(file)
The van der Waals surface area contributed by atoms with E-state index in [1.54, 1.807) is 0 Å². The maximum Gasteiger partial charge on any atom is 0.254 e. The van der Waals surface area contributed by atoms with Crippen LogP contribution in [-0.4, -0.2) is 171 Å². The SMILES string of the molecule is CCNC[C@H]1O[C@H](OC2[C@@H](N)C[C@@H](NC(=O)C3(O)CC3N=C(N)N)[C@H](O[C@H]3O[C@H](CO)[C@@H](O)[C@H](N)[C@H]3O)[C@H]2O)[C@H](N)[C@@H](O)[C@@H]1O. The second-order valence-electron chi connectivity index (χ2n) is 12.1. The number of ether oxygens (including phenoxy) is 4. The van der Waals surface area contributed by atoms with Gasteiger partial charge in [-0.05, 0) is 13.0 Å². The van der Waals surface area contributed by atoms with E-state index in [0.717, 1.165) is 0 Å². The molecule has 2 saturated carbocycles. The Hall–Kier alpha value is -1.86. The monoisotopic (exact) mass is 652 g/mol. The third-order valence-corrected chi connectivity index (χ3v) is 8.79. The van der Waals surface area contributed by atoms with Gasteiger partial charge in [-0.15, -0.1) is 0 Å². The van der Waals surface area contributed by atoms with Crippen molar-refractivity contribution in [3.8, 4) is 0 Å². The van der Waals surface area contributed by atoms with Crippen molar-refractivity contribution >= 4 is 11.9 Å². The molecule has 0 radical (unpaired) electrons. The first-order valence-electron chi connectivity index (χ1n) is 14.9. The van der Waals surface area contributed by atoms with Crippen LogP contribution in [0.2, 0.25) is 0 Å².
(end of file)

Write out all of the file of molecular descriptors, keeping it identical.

The van der Waals surface area contributed by atoms with E-state index in [1.54, 1.807) is 0 Å². The maximum Gasteiger partial charge on any atom is 0.254 e. The van der Waals surface area contributed by atoms with Crippen LogP contribution in [-0.4, -0.2) is 171 Å². The SMILES string of the molecule is CCNC[C@H]1O[C@H](OC2[C@@H](N)C[C@@H](NC(=O)C3(O)CC3N=C(N)N)[C@H](O[C@H]3O[C@H](CO)[C@@H](O)[C@H](N)[C@H]3O)[C@H]2O)[C@H](N)[C@@H](O)[C@@H]1O. The second-order valence-electron chi connectivity index (χ2n) is 12.1. The number of ether oxygens (including phenoxy) is 4. The van der Waals surface area contributed by atoms with Gasteiger partial charge in [-0.05, 0) is 13.0 Å². The van der Waals surface area contributed by atoms with E-state index in [0.717, 1.165) is 0 Å². The molecule has 2 saturated carbocycles. The Hall–Kier alpha value is -1.86. The monoisotopic (exact) mass is 652 g/mol. The third-order valence-corrected chi connectivity index (χ3v) is 8.79. The van der Waals surface area contributed by atoms with Gasteiger partial charge in [-0.15, -0.1) is 0 Å². The van der Waals surface area contributed by atoms with Crippen molar-refractivity contribution in [3.8, 4) is 0 Å². The van der Waals surface area contributed by atoms with Crippen molar-refractivity contribution >= 4 is 11.9 Å². The molecule has 0 radical (unpaired) electrons. The first-order valence-electron chi connectivity index (χ1n) is 14.9. The van der Waals surface area contributed by atoms with Crippen LogP contribution in [0.2, 0.25) is 0 Å².